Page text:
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AGAINST THE GRAIN

Trump is sabotaging the GOP’s Senate prospects

The former president’s growing involvement in primaries is jeopardizing Republican chances of winning back the majority.

Former President Trump announces his endorsement of Rep. Ted Budd (left) for the 2022 Senate race as he speaks at the North Carolina Republican Convention on Saturday. (AP Photo/Chris Seward)
ASSOCIATED PRESS
June 8, 2021, 8 p.m.

Former President Trump could have been an important asset for the GOP, turning out voters as it seeks to regain control of Congress in next year’s midterm elections. But, out of office, he’s continuing his destructive behavior, endorsing weaker candidates in contested primaries, squelching the campaigns of erstwhile allies, and elevating not-ready-for-prime-time contenders in must-win Senate contests.

His erratic behavior since losing the presidential election—exemplified by his conspiracy theorizing and suppression of the GOP vote in Georgia’s Senate runoffs in January, handing Democrats the majority—is only accelerating as the midterms draw closer. It’s leading to increasing Republican pessimism about their chances of retaking the Senate majority next year, even as the political environment is awfully favorable on paper to the party out of power.

When he was in office, Republicans were often able to redirect Trump’s worst political impulses into constructive behavior. There’s no doubt he was a one-man turnout machine, helping Republicans in redder states prevail despite his political vulnerabilities. He acted transactionally, backing vulnerable members in exchange for their loyal support, even endorsing a frequent critic like Sen. Ben Sasse, all but ensuring that the independent-minded Nebraskan wouldn’t speak out against him until he prevailed in a primary.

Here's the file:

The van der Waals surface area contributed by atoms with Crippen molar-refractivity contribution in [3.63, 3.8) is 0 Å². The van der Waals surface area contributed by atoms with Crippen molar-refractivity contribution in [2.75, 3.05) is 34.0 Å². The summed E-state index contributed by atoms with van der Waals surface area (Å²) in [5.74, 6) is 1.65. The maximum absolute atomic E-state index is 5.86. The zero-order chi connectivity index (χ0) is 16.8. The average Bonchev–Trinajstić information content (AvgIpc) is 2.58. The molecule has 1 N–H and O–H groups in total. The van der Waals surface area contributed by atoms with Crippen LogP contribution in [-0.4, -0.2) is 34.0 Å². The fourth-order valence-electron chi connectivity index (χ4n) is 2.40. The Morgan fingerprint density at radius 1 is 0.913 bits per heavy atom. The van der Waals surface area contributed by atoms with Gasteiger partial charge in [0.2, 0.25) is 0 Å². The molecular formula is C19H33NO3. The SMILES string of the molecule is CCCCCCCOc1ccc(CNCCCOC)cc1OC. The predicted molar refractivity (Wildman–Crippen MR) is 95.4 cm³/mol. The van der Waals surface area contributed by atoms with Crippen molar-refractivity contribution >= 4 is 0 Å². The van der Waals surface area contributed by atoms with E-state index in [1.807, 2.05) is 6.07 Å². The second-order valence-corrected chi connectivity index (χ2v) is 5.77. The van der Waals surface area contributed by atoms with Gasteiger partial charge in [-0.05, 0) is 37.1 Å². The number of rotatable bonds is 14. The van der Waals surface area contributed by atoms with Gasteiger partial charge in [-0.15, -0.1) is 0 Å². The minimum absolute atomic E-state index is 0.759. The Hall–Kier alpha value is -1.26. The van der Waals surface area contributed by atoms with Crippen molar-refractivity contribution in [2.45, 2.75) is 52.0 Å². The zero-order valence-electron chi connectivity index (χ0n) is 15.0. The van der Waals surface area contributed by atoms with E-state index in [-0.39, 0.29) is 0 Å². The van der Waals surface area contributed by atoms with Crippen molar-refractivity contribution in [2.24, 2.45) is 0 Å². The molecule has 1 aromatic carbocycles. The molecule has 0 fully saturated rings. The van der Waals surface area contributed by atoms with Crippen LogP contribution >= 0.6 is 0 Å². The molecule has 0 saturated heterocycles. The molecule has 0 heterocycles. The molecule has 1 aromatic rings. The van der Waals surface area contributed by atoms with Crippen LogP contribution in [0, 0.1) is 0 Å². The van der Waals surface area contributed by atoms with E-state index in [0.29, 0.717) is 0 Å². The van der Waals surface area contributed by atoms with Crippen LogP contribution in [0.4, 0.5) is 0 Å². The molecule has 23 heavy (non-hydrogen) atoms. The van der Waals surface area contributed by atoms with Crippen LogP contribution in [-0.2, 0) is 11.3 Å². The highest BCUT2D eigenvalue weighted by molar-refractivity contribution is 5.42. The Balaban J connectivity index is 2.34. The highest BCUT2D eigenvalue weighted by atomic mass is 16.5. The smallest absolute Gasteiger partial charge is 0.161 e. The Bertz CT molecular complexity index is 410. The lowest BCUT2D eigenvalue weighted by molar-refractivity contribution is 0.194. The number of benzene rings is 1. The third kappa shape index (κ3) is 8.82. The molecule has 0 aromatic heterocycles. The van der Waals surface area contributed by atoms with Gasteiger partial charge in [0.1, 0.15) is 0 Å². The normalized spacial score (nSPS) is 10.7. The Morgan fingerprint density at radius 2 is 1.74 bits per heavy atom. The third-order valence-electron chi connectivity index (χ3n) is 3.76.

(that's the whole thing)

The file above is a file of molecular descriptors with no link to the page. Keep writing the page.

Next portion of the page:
But now that he lacks tangible political power, he’s showing little willingness to play ball with party leadership. National Republican Senatorial Committee Chairman Rick Scott made headlines in declaring that the party wouldn’t engage in competitive primaries, and he has said he hoped Trump would follow suit. But since then, Trump has picked his favorites with abandon, elevating a leading election denialist like Rep. Mo Brooks to front-runner status in Alabama, opposing party-backed Sen. Lisa Murkowski in Alaska, and urging a political novice like former NFL star Herschel Walker to run in a must-win Georgia contest.